They’re now heading out on the road for a lengthy tour, something which he’s looking forward, with a certain trepidation. “It’s extremes. The highs are really high and the lows are really low. But I like it cos I like to perform. All the schlepping and the driving sucks but the payoff is that you play gigs. Every gig is a challenge but if you can play a really great show and it makes it all worthwhile.”

They’ll be bringing their blistering show to the UK, and it’s something you don’t want to miss. Ben can’t wait to play in front of British crowds again. “You can’t generalise about UK crowds – you have to talk about the different cities. Every city is super different. You get the quiet crowds in some cities and the crazy crowds and the sweet crowds.”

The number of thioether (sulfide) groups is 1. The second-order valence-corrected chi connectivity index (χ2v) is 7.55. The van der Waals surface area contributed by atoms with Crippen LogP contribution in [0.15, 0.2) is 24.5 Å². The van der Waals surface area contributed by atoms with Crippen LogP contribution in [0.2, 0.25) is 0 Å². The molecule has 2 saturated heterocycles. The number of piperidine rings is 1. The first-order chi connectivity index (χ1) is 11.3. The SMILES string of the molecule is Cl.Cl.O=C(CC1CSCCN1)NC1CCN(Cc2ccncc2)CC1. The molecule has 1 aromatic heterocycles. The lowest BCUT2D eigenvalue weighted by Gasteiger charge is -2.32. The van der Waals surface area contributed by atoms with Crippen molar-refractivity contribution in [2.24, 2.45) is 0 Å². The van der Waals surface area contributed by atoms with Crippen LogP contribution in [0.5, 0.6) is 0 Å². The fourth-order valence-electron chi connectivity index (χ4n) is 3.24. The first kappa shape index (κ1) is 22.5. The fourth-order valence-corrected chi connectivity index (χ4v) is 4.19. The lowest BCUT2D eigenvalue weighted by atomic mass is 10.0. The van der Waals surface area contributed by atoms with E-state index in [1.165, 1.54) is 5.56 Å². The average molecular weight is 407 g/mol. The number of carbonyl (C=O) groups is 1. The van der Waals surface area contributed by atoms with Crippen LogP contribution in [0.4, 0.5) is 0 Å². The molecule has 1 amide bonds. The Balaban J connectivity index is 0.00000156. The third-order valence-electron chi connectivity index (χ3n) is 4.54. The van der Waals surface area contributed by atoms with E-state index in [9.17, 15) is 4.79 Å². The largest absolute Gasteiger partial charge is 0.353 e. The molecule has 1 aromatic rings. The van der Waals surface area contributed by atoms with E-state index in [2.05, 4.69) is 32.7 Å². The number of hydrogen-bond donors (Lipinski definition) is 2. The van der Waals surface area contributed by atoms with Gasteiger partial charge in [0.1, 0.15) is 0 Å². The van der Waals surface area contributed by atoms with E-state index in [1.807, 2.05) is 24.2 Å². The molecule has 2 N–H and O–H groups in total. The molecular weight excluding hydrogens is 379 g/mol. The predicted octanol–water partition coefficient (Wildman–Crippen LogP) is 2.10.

“I don’t want to pick anyone out but in Brighton they’re not crazy but they’re the most enthusiastic and they’re chilled out. They’re happy to be there and there isn’t any kind of a front. Gigs in London have always been really good too.”

The release of a fantastic new record and an increasingly growing and glowing reputation. It looks like it could be Suuns’ year. But living in Montreal means Ben doesn’t feel like the band are any more admired than they were before.

“No.” he laughs, “We’re not really that popular there so I never get the feeling that we’re doing that good. I mean it’s different when we come and we play shows. When we come to London and we play a show and it’s sold out and it’s fucking crazy – but it doesn’t feel like the reality.”



Suuns’ new album ‘Images du Futur’ will be released on 4th March via Secretly Canadian.